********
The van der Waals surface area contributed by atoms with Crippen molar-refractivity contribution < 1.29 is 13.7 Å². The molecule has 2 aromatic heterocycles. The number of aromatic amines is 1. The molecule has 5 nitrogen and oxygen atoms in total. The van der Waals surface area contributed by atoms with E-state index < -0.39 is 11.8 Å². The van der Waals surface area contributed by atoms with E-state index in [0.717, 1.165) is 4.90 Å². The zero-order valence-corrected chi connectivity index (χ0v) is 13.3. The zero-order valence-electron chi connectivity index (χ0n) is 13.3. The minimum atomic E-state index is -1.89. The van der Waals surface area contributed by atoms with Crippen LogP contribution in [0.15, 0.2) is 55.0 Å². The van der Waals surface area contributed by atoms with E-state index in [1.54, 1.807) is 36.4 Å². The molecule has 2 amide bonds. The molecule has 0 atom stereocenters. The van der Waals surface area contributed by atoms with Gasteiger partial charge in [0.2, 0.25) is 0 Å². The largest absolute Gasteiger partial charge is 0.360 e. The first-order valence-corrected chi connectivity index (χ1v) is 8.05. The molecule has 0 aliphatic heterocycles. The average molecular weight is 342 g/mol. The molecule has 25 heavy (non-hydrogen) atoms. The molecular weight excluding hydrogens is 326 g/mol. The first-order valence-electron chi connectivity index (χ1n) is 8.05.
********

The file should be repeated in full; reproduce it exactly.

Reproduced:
The van der Waals surface area contributed by atoms with Crippen molar-refractivity contribution < 1.29 is 13.7 Å². The molecule has 2 aromatic heterocycles. The number of aromatic amines is 1. The molecule has 5 nitrogen and oxygen atoms in total. The van der Waals surface area contributed by atoms with E-state index < -0.39 is 11.8 Å². The van der Waals surface area contributed by atoms with E-state index in [0.717, 1.165) is 4.90 Å². The zero-order valence-corrected chi connectivity index (χ0v) is 13.3. The zero-order valence-electron chi connectivity index (χ0n) is 13.3. The minimum atomic E-state index is -1.89. The van der Waals surface area contributed by atoms with Crippen LogP contribution in [0.15, 0.2) is 55.0 Å². The van der Waals surface area contributed by atoms with E-state index in [1.54, 1.807) is 36.4 Å². The molecule has 2 amide bonds. The molecule has 0 atom stereocenters. The van der Waals surface area contributed by atoms with Gasteiger partial charge in [0.2, 0.25) is 0 Å². The largest absolute Gasteiger partial charge is 0.360 e. The first-order valence-corrected chi connectivity index (χ1v) is 8.05. The molecule has 0 aliphatic heterocycles. The average molecular weight is 342 g/mol. The molecule has 25 heavy (non-hydrogen) atoms. The molecular weight excluding hydrogens is 326 g/mol. The first-order valence-electron chi connectivity index (χ1n) is 8.05.